In 2008, Mitt Romney thought he could burst out of the starting blocks with wins in the Iowa caucuses and the New Hampshire primary. But there's reason to believe he'll be more successful with this attempt.
Mitt Romney is formally in the presidential race per his announcement Thursday at a hot-dog and chili cookout at a New Hampshire farm. Will he do better in the 2012 election cycle than he did last time around?
Mr. Romney’s 2008 try for the White House didn’t go that well, after all. The well-funded ex-governor of Massachusetts thought he could burst out of the starting blocks with wins in the Iowa caucuses and the New Hampshire primary. Instead, he finished well behind the surprising Mike Huckabee in the former and lost to eventual nominee Sen. John McCain in the latter. His candidacy was burnt toast within weeks.
There’s reason to believe he’ll be more successful with this attempt. He’s been the front-runner in almost all preseason polls, hovering at about 22 to 24 percent of the GOP primary vote. Perhaps more important, he’s liked, if not well liked. His Gallup Positive Intensity Score (produced by subtracting the percentage of voters who have a highly unfavorable opinion of him from the percentage who have a highly favorable one) is about 14, which is decent. Minnesota ex-governor Tim Pawlenty and former you-know-what Sarah Palin score about the same.
He’s also clearly trying to lower expectations for his early performance. He’s made few appearances in New Hampshire and virtually none in Iowa. That’s smart, if you think the press might write you off if you stumble in those states. Romney’s strategy this time appears geared to a longer-distance trot than an early-state sprint. He’s got lots of cash. He’s got a network of support across the United States, built on the remnants of his 2008 try. He’s well positioned in the early primary states of New Hampshire (where he has a vacation home, and which neighbors the state where he was governor), Michigan (where he grew up and his dad was a beloved governor), and Nevada (which has many voters of Romney’s Mormon faith).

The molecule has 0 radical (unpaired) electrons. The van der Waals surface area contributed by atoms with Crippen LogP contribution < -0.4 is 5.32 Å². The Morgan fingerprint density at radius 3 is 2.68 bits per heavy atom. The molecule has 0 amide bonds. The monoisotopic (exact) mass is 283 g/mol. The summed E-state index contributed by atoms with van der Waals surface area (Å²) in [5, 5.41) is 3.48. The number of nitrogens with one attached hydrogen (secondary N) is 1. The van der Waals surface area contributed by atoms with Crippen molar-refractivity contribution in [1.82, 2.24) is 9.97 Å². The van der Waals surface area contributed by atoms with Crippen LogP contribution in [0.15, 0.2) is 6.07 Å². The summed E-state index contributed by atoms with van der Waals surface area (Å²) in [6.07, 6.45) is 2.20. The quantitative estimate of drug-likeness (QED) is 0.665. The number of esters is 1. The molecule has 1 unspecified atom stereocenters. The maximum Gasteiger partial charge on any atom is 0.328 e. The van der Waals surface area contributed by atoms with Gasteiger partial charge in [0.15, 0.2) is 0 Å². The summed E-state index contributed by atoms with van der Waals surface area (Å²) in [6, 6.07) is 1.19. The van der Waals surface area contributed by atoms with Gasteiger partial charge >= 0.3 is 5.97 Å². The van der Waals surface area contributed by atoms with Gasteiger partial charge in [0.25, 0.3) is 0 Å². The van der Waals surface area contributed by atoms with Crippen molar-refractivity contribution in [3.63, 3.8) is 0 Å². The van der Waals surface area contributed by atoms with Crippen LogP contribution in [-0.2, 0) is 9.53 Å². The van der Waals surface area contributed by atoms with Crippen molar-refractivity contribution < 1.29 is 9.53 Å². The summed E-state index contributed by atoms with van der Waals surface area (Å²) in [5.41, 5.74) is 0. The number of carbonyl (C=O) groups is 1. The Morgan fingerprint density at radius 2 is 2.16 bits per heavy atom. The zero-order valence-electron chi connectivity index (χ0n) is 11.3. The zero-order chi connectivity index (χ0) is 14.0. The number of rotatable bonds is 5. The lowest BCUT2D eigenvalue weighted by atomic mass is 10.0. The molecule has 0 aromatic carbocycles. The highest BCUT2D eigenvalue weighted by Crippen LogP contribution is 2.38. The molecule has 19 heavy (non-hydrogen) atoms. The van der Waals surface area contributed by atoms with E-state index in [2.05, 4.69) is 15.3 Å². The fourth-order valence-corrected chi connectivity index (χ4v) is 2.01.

This time, it looks like Romney wants to grind through the campaign to the point where his coronation as nominee looks, and then becomes, inevitable.
And yet, and yet ...
There’s something about Mitt that does not make voters want to pull the lever, as ward bosses used to say. He’s the dutiful son underappreciated by his parents, the veteran utility infielder whose jersey fans don’t buy, the assistant manager trusted to open the store but not to deal with the big spending customers.
“The bottom line on Romney is that he certainly has name ID; that’s not his problem right now. He’s just not attracting a lot of intense support among Republicans, which he’d need if he were to face off against Barack Obama next year,” said Gallup editor in chief Frank Newport earlier this spring.
Here’s a thought: Romney’s chances of winning may depend on how well he channels his inner Bill Clinton.
Remember the mantra of Mr. Clinton’s 1992 presidential race? “It’s the economy, stupid.” Romney hopes that’s still as true today as it was in the 1990s. With unemployment high and the economy struggling to get back on track, Romney has made his economic credentials almost the sole focus of his campaign rhetoric.
“I believe I can get our economy going again,” Romney said in an appearance on NBC’s “Today” show Tuesday.
Gone is the Mitt who talked like a concerned social conservative in 2008, calling himself “the most conservative candidate in the race.” He says Mr. Obama’s health-care reforms should be repealed, but he won’t repudiate the similar state plan he signed as governor of Massachusetts. Asked about the "Romneycare" plan on the “Today” show, he said simply, “What we did was solve a very serious need that existed in our state.”
Will this play well with the GOP primary electorate? Conservative commentators don’t think so. On his RedState blog, analyst Erick Erickson this week ran down the Republican contenders. “[T]oo much baggage to cross the finish line,” he said of Romney.